"I want to be a Ninja!" That's what my four-year-old son said as he handed me his costume this morning. Eli likes to dress up in various guises all year long, Halloween etiquette be damned. I looked over at him from my bed where I was sitting, unable to resist his request for assistance. He's so adorable, I thought. So I put the Ninja costume on him and he ran out of the room, making the traditional Hai Ya! noises as he went off to join his other brothers in the living room.
Eli is in preschool. He's only slightly younger than many kindergarteners who were killed yesterday in the massacre in Connecticut. I can't help but imagine the terrifying images of it being my children, as I'm sure many other parents imaged yesterday. "What if it had been my kids?" There's the immediate relief I felt when I came home last night from work to find them healthy and happy, playing video games. Then came the immediate grief knowing that other parents had no such relief. For them, only the unimaginable horror. I think millons of parents took a moment to let in the pain, knowing in their hearts what it would feel like. Those kids were all of our kids.
The shooting yesterday was one among several recent mass shootings, but it hit a nerve unlike the others. How could this happen to kids? Kids, damn it. Innocent little kids. Kindergarteners. When we look back at our own childhoods, I'd suspect that many of us at that age were lucky enough to be happy, playful, wonderfully goofy, with a healthy optimism that the world was a good place where we could grow up to be like our parents, like super heros, like astronauts...
I'm 29 now, my aspirations for being Batman all but dashed (maybe in my 30s it will happen), but I can think back to my first day of kindergarten. I remember my mom dropping me off. I was sad to see her leave but I was excited about my new school. It was a diverse place where we had an even distribution of white kids, black kids, hispanic kids, etc. I learned very quickly that we were all the same. We learned together watching videos from the prophets like Martin Luther King Jr and Big Bird. The world was a big big place with lots of people in it, but people were basically good. We were all in this together. The future was ours, but first it was time for recess.
When I went online yesterday I immediately saw what many others saw: the best and worst of humanity. I saw the emotional outbursts, the political rants, the loss of hope, the hatred, the fear. It was all there. Most shocking to me were those who, within MINUTES of the news, tweeted and blogged and posted that this was our fault as a nation for not allowing prayer in public schools. Such lack of perspective, such disconnect from reality, from humanity, from decency, is so utterly irresponsible that it makes me shake where I sit, as I type these very words. Such lack of empathy is only possible if one is living in an alternate universe, is only possible if they somehow took some kind of reassurance from the tragic events to justify their convictions that the world was somehow deserving, that these kids were caught in God's wrath or indifference towards us, towards them.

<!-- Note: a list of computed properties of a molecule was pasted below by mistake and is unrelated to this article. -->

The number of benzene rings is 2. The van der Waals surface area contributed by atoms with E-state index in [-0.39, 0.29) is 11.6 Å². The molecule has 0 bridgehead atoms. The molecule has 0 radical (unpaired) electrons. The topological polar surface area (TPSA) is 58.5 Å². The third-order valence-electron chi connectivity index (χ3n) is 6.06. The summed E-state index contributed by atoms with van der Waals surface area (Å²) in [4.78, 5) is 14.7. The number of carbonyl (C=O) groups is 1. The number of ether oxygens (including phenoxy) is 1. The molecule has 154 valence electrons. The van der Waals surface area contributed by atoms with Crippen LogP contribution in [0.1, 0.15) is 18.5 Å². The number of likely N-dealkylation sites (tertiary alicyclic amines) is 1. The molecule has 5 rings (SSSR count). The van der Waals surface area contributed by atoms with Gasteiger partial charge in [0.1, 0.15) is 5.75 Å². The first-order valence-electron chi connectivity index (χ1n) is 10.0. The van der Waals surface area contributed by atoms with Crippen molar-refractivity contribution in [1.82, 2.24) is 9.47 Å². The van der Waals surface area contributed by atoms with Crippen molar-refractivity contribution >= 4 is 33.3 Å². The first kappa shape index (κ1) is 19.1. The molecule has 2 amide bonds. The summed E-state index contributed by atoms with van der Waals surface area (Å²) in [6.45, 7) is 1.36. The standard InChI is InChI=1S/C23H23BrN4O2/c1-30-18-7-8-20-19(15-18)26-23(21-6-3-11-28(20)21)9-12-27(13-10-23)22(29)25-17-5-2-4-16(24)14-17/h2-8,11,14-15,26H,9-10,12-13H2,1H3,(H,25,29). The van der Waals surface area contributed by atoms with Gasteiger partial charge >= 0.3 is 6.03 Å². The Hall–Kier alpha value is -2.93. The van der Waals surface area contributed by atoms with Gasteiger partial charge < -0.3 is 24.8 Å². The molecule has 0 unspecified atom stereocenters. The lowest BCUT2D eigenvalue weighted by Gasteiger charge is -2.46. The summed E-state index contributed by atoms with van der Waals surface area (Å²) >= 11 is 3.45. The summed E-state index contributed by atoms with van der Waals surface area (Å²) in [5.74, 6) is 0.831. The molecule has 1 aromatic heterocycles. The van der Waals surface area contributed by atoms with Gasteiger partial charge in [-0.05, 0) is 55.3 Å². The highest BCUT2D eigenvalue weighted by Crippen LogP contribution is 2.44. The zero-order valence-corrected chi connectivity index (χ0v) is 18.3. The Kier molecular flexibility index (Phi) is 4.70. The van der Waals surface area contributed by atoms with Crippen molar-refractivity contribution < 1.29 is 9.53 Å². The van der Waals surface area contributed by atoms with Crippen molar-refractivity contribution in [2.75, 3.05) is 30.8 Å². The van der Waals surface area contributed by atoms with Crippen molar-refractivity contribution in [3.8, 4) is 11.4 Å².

I am torn between rage and pity for such displays. If that is the God they worship, it is a false one, an evil one. It is a cowardly and archaic deity that does not resemble the Jesus they also claim to live for. It is not indicative of love, compassion or piety to use tragedy as a catalyst for your abomination of a theology.
Yet I am bound to all humanity. I can not claim the children are all of our children and simultaneously disown those who I feel deserve my hatred. I can not claim to be the ultimate judge or jury of such atrocity, such bigotry, such ineptitude. We are still brothers and sisters. All of us. Yesterday is a reminder of that truth. Simply, many of our brothers and sisters have fallen into a web of delusion that threatens our relationships, our potential to be the family of humanity God, or the universe, or the decree of love in general intends (and demands).
But I am pissed off.
Another result of the massacre is the all-too-frequent question that arises in my life. How can there be a God who would allow such evil? It is a question that many try to answer, when really they should just let the question be the question. We do not know. We don't. Any attempt to answer such a question from a theistic point of view will be met with the awkward insufficiency of their response. If someone believes they know the answer, if they feel the matter is settled, then they have divorced themselves from the Good Friday reality, from the part of us that ever cries out "My God, my God, why have you forsaken me?"
...the words uttered by the very Christ so many use to validate their claims.
There is a truth I once realized, that if we were to witness the totality of evil on this planet we would be forced to confess there is no God. Even worse, far less than the totality of evil may be enough to convince us. I would wager that the atheistic nail in the coffin was struck for many yesterday. Many living on the edge of apostasy most likely made up their minds when the news of the events of Connecticut were revealed. Can we blame them?
But then again, I was once told that if we were to witness the totality of goodness on this planet, the opposite conclusion could also be made valid. There must be a God, we would say to ourselves. Our inner atheist and theist are locked in eternal combat, one claiming victory as the other retreats for a period. While some have made their choice, while some have decided which has prevailed, I simply let the two duke it out. Yesterday both were battered and bruised. But today I gave them the day off...
...because my son wants to be a Ninja.
Brett, from weoccupyjesus.org